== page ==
You’ve recently announced a collaboration with U Mobile to bring connected car solutions to Malaysian businesses. Does it work similar to Digi’s iFleet intelligent fleet management solution?

Our recent collaboration with U Mobile offers many data-driven applications, including real-time diagnostics, predictive maintenance, driving pattern analysis, Advanced Driver Assistance System (ADAS), and in-car Wi-Fi.

ADAS is most suitable to be deployed in the commercial vehicle industry. Its technological systems and safety applications protect drivers and reduce accidents with its monitoring, warning, braking and steering tasks. The installation of ADAS is equipped with multiple safety alert systems, such as the Camera System, Front Collision Warning System, Forward Proximity System, and Land Departure Warning System.

Our solutions are very different compared to the basic telemetry (tracking) solution offered by Digi’s iFleet.

What’s next for Atilze?

We are constantly looking for opportunity to further tap into the IoT space. We are also looking for partners who can help us build an ecosystem business. IoT comprises many things, and we at Atilze are focusing on connected vehicles, smart living city, and smart farming.

We are offering our Atilze IoT Fabrick Platform to developers, partners, and enterprises, which can be used by all individuals and companies to run their IoT projects. We won’t be stopping in Malaysia, as we are also tapping into the Thailand, Indonesia and Vietnam markets.


Future Integrated Networks (FIN) (Melanie Loh, Special Projects, Fantastic Moves International Inc.)

Future Integrated Networks (FIN) operates in a somewhat similar space as Atilze – in the sense that they are likewise an IoT solutions provider – but they cater to a completely different market segment altogether: home owners. FIN has a multitude of IoT-enabled products in its repertoire, ranging from security cameras and vibration detectors, to smart power sockets and RGB light bulbs – each with the purpose of helping you creating a connected (and automated) ecosystem at home.

How secure are these connected devices? Were they developed and manufactured in-house or in collaboration with a third party?

FIN Devices are connected to the FIN gateway using a ZigBee wave and private protocol, which means no other person will be able to add additional devices to the connection other than FIN and the respective user. We are using a 128-bit Blowfish encryption for our accompanying FIN mobile app. Our products are manufactured in-house by our partner, Dynamax.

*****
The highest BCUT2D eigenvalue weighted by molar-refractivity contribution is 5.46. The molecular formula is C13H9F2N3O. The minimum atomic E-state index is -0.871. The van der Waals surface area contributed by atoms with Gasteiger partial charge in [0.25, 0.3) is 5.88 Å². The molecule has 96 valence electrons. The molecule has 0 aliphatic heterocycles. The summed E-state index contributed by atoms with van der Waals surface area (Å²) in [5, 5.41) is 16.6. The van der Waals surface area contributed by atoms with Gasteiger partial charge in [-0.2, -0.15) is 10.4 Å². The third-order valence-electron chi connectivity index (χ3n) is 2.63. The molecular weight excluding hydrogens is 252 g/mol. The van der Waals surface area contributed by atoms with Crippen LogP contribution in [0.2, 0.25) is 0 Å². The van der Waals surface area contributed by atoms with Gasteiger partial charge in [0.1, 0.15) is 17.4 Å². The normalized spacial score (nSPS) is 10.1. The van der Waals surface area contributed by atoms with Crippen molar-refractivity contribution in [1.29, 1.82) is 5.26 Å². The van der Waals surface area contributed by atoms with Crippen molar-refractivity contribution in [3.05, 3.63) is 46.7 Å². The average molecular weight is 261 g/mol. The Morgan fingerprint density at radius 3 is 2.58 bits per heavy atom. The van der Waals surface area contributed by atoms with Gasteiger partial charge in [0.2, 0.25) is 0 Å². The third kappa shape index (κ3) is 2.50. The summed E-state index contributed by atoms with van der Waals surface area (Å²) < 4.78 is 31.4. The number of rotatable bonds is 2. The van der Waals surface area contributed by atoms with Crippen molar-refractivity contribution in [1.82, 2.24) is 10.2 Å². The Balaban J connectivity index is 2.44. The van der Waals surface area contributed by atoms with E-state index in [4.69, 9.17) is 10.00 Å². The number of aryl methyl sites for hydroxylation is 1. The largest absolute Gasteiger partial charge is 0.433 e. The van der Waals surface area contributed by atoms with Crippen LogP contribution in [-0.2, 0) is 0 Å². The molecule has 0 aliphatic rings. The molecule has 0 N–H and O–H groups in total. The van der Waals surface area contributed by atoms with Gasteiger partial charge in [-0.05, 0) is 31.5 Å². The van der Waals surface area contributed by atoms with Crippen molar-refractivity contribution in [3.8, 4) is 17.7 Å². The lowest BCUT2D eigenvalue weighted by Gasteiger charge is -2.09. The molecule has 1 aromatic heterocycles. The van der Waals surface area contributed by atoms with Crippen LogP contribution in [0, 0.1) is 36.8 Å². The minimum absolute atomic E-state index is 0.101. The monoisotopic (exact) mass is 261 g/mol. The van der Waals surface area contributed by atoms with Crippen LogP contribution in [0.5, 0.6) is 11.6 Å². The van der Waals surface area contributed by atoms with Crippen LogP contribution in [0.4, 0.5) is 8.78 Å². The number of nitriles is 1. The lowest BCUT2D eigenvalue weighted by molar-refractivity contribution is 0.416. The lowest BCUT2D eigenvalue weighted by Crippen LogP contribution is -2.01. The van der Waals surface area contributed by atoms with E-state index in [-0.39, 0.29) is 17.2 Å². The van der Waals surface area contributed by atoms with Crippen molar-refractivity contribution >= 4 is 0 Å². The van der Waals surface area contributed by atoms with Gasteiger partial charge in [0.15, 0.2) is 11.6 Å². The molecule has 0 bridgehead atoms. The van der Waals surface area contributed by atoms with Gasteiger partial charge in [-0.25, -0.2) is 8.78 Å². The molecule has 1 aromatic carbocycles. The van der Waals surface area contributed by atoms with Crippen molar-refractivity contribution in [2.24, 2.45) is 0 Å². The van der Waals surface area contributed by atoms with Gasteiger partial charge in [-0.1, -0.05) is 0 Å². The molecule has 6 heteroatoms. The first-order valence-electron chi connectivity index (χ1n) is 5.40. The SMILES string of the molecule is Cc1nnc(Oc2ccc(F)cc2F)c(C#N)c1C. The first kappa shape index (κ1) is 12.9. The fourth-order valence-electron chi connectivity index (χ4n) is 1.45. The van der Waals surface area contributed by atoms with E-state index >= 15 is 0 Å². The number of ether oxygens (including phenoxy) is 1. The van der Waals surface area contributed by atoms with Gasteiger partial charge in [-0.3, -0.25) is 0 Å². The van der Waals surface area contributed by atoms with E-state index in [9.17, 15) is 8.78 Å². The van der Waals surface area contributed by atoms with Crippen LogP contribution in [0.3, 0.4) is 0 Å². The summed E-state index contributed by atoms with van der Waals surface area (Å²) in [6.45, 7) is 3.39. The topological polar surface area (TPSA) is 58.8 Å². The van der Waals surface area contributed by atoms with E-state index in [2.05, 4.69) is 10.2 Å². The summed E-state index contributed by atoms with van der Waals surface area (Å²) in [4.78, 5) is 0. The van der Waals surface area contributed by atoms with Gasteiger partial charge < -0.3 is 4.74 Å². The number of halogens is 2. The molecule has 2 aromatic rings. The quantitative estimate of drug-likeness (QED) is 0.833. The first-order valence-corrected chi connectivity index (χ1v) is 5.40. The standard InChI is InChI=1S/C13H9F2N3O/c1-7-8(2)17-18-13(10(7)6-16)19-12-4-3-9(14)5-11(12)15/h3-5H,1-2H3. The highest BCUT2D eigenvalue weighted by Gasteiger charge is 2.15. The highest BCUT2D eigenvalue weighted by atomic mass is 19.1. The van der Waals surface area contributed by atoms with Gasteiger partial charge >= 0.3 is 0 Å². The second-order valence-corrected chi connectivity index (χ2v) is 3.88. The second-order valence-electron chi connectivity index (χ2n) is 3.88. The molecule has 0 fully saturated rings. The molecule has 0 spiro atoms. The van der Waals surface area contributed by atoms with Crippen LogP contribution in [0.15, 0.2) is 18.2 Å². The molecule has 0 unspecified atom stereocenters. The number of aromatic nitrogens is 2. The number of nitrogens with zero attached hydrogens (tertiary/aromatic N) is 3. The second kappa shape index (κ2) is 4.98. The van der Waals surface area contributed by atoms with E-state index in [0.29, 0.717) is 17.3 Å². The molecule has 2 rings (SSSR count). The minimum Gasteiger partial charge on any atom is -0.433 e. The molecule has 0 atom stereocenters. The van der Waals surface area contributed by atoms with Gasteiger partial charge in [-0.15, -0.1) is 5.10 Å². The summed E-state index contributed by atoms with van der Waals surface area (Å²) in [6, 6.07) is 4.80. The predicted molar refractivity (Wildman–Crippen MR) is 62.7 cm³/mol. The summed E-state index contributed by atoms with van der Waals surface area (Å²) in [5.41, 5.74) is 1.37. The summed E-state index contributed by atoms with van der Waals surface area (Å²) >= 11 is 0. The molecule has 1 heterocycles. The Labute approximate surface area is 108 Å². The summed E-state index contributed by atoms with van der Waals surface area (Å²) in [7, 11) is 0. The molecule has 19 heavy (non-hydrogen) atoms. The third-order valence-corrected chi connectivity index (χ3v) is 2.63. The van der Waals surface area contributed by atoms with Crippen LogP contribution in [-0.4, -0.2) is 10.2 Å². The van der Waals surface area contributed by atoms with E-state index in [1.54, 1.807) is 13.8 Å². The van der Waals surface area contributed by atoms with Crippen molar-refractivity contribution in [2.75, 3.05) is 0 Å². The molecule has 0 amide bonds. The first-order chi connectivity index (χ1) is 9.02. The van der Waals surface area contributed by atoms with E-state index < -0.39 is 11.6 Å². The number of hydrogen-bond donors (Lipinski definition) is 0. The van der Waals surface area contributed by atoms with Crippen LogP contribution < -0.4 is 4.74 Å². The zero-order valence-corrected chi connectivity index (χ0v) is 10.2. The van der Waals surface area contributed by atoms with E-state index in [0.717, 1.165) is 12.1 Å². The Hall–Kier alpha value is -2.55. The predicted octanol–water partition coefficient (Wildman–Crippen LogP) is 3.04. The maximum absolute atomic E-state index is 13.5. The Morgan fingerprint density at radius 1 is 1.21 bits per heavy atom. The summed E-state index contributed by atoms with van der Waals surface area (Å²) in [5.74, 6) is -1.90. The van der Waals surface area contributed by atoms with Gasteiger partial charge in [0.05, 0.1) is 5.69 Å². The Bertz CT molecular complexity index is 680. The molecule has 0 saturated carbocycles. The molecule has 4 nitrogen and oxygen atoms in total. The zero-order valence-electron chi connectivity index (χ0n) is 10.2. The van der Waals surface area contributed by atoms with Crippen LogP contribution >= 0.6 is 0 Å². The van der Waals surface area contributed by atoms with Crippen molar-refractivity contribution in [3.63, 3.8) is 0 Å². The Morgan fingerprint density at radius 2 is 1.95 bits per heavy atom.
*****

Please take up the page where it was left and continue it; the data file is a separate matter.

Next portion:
The FIN app has to establish a connection with the FIN Server before the FIN Gateway at home. Is there any data stored on the FIN Server and is FIN able to access them?

Data is stored locally in the individual gateways that are installed in the homes of our customers. FIN does not have access to them. Only our customers are able to access the data through the FIN mobile app.

How has the reception and adoption rate of FIN products been like?

People are interested and curious about the concept of smart living, but many Malaysians are slow to adopt it as their understanding of the technology is limited compared to first-world countries. We are currently in the stage of capturing early adopters, particularly first movers who are tech savvy. Imagine back when electric gates were newly introduced – only a few homes had it. Today, it is the norm for most houses. So it's not a matter of ‘if’ but more of a matter of ‘when’. However, our mother company, Dynamax, is doing extremely well in Jakarta and China. In fact, in China, Dynamax have been tasked to build model smart cities involving tens of thousands of installations.

Let's say I wanted to automate my entire home with FIN products – surveillance cameras, light bulbs, plugs, everything. How much would it roughly cost?

Our starter package is priced affordably at RM4,140. It comes inclusive of a Smart Swivel camera, a Smart Fixed Camera, smart switches, a portable socket, a temperature sensor, an infrared transmitter, a multipurpose button, and RGB light bulbs. A security package is available for a small additional fee of RM2,140, and it comes with an alarm, a motion sensor, a smoke sensor, a gas sensor, a vibration sensor, and a magnetic sensor.

What's next for Future Integrated Networks (FIN)?

FIN will continue to educate and work closely with strategic partners who are dynamic and at the forefront of technology to introduce and drive the smartphone initiative. Together with the support of Cyberview, we are confident that smart homes will be the norm sooner rather than later.